Nevertheless, it’s estimated that 10 kilowatts of heat energy per square metre still made it to the surface within an hour of impact, enough to heat the soil to 400°C. This would have ignited forest fires on every continent, fires that would have driven the ambient temperature even higher. Any creature in the open would have been grilled to a crisp as the surface of the planet turned into an oven set at ‘high’.
How could any living creature have survived this hellish scenario? Scientists believe that cloud cover might have played a part: the ‘heat pulse’ from the incoming meteors would have vaporised clouds into steam, and the water droplets would have absorbed a lot of this heat. In parts of the world where cloud cover was heavy that day, life may well have been spared. But those living under clear skies were probably burned alive.
In addition, because the Earth continued rotating as these events took place, the curtain of superheated debris that fell back was not symmetrical. An analysis of the likely trajectory suggests that the hardest hit areas (after North and Central America), were those to the west: the Pacific Ocean and Asia, with vast tracts of Europe and the Atlantic Ocean largely spared.
This appears to be borne out by the fact that ‘shocked quartz’ – grains of quartz with criss-cross patterns that can only be produced by massive shockwaves, such as from asteroid impacts – have been found at many sites dated at 65 million years ago – but few have been found in Europe.
Millions of creatures perished in the horrifying cataclysm that day, 65 million years ago. But millions more – including whole species – were to disappear in the days and months to follow as a long winter shrouded the Earth.
The dust thrown up by the impact now circulated in the upper atmosphere, blanketing the Earth in darkness for several months, and in a twilight state for most of a year. This drastic depletion of sunlight starved plants and was enough to collapse a number of food chains and lead to wholesale slaughter of marine plankton floating on the surface of the oceans.
BUT THAT’S NOT all: the heat pulse of the initial blastwave and the fiery meteor shower that followed ionised atmospheric gases, recombining them into harmful nitric oxides. These mixed with water vapour to form nitric acid, which rained down on the land and sea. Poisonous metals from the rocks were leached into the rivers and oceans by the waves of acid rain. Scientists have found evidence of large quantities of arsenic, selenium, aluminium and mercury in the soil of the time.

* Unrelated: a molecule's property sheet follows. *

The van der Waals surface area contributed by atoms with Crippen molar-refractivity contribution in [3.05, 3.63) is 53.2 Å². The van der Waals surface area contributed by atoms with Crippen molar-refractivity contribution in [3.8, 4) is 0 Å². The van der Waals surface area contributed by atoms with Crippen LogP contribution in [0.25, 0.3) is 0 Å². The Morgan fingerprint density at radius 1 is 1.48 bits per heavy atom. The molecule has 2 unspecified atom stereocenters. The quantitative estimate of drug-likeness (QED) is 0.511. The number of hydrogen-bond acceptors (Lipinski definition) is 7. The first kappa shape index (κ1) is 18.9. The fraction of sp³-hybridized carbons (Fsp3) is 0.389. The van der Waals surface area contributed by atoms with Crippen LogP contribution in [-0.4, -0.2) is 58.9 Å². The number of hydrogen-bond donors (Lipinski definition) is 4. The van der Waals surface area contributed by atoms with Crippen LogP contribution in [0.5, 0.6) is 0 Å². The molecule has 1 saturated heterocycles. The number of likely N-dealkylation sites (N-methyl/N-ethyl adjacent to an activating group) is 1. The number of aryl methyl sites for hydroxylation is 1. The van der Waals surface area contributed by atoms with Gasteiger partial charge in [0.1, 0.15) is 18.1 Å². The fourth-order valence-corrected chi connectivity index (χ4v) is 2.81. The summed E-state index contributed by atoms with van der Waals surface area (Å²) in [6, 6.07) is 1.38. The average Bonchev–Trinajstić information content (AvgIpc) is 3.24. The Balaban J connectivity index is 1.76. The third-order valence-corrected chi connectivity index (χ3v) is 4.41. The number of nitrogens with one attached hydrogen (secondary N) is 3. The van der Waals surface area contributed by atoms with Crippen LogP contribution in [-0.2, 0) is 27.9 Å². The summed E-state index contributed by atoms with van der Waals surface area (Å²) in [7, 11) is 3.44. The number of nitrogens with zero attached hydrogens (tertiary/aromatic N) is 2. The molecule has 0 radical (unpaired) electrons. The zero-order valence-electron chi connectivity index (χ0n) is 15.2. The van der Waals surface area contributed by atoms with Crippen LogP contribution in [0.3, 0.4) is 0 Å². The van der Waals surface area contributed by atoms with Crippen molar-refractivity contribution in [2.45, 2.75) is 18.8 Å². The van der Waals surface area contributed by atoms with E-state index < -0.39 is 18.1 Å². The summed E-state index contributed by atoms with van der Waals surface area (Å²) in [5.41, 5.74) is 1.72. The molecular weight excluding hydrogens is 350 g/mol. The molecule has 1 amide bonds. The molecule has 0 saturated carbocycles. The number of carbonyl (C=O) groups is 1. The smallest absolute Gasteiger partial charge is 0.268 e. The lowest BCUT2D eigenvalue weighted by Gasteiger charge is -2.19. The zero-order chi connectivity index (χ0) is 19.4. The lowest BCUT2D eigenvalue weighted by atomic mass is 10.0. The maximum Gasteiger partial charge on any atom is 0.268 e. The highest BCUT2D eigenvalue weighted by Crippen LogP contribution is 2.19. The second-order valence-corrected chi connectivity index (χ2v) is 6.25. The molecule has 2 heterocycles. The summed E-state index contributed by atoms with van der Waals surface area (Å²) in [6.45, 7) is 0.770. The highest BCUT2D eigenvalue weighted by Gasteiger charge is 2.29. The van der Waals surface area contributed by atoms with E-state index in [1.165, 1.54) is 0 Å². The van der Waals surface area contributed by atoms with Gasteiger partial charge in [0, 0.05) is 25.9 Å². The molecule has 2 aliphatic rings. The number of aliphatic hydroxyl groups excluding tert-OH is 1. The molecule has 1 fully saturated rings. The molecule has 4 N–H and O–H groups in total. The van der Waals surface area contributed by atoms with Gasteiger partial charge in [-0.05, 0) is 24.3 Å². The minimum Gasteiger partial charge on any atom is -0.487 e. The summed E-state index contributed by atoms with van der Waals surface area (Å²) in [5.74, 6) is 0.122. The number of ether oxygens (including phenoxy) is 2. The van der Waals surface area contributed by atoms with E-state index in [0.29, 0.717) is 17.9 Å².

In addition, deep layers of anhydrite, a mineral rich in sulphur, had lain at the base of the Yucatán Peninsula. It’s estimated that 100 billion tonnes of this sulphur was catapulted into the air on impact.
Some of this fell as acid rain over the years, but much of it also crystallised in the upper atmosphere and blocked out sunlight. Even after the dust from the impact and soot from global forest fires cleared, it’s estimated that there was enough crystallised sulphur in the upper atmosphere to block out 80% of the sunlight.
This probably plunged Earth into a deep winter for a decade; on land, where a balmy 20°C might have been the norm, temperatures dropped to as low as -20°C. Many plants, without enough light to photosynthesise, began to die out. Animals that relied on the plants for food began to starve. Predators that fed on the dying herbivores at first feasted on the abundant carcasses, but then they too began to starve.
It was all too much for many species. Some, like the dinosaurs, had been an unparalleled success for millions of years – until their luck ran out, and they too were shown the door to extinction.
It was all too much for many species: 80% disappeared in the years that followed, including 90% of all plankton species. Some, like the dinosaurs, had been an unparalleled success for millions of years – until their luck ran out, and they too were shown the door to extinction.